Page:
Scientific Studies and References

Numerous scientific studies have shown the harmful effects of aversive training methods and equipment. Below you’ll find some of the most important documents to date.

Owner Attachment and Problem Behaviors Related to Relinquishment and Training Techniques of Dogs (Kwain & Bain, 2013) 

http://www.tandfonline.com/doi/abs/10.1080/10888705.2013.768923 

A survey of the use and outcome of confrontational and non-confrontational training methods in client-owned dogs showing undesired behaviors (Herron 2009).

http://www.sciencedirect.com/science/article/pii/S0168159108003717

The effects of two training methods on stress-related behaviors of the dog and on the owner-dog relationship (Deldalle et al., 2013).

http://www.sciencedirect.com/science/article/pii/S1558787814000070

Training methods and owner-dog interactions; links with dog behavior and learning ability (Rooney et al., 2011).

http://www.sciencedirect.com/science/article/pii/S016815911100087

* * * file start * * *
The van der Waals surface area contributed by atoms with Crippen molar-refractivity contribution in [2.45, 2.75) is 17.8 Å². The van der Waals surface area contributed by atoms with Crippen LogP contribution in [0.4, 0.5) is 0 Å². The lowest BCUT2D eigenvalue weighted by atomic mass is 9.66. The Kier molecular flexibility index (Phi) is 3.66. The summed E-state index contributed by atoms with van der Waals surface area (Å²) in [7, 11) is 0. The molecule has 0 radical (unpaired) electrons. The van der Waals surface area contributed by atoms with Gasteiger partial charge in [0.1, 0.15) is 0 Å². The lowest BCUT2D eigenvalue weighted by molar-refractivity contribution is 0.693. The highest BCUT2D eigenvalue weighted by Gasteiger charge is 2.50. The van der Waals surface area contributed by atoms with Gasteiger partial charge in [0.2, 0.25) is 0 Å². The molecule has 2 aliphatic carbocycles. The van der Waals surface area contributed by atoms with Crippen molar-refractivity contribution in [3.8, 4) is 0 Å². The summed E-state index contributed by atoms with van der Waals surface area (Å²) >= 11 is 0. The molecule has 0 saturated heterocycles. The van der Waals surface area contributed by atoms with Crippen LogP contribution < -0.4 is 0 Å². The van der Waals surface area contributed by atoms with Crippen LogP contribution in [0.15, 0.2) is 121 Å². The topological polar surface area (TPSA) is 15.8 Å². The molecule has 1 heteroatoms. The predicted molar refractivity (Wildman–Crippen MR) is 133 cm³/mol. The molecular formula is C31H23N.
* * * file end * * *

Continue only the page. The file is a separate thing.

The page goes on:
Training methods of military dog handlers and their effects on the team’s performances (Haverbecke et al., 2007).

http://www.pawsoflife.org/Library/Training/Haverbeke%202%202008.pdf

The relationship between training methods and the occurrence of behavior problems, as reported by owners, in a population of domestic dogs (Blackwell et al., 2008).

http://www.sciencedirect.com/science/article/pii/S1558787807002766

Severe brain damage after punitive training technique with a choke chain collar in a German shepherd dog (Grohmann et al., 2013)

http://www.funpawcare.com/wp-content/uploads/2015/04/Severe-brain-damage-after-punitive-training-technique-with-a-choke-chain-collar-in-a-German-shepherd-dog.pdf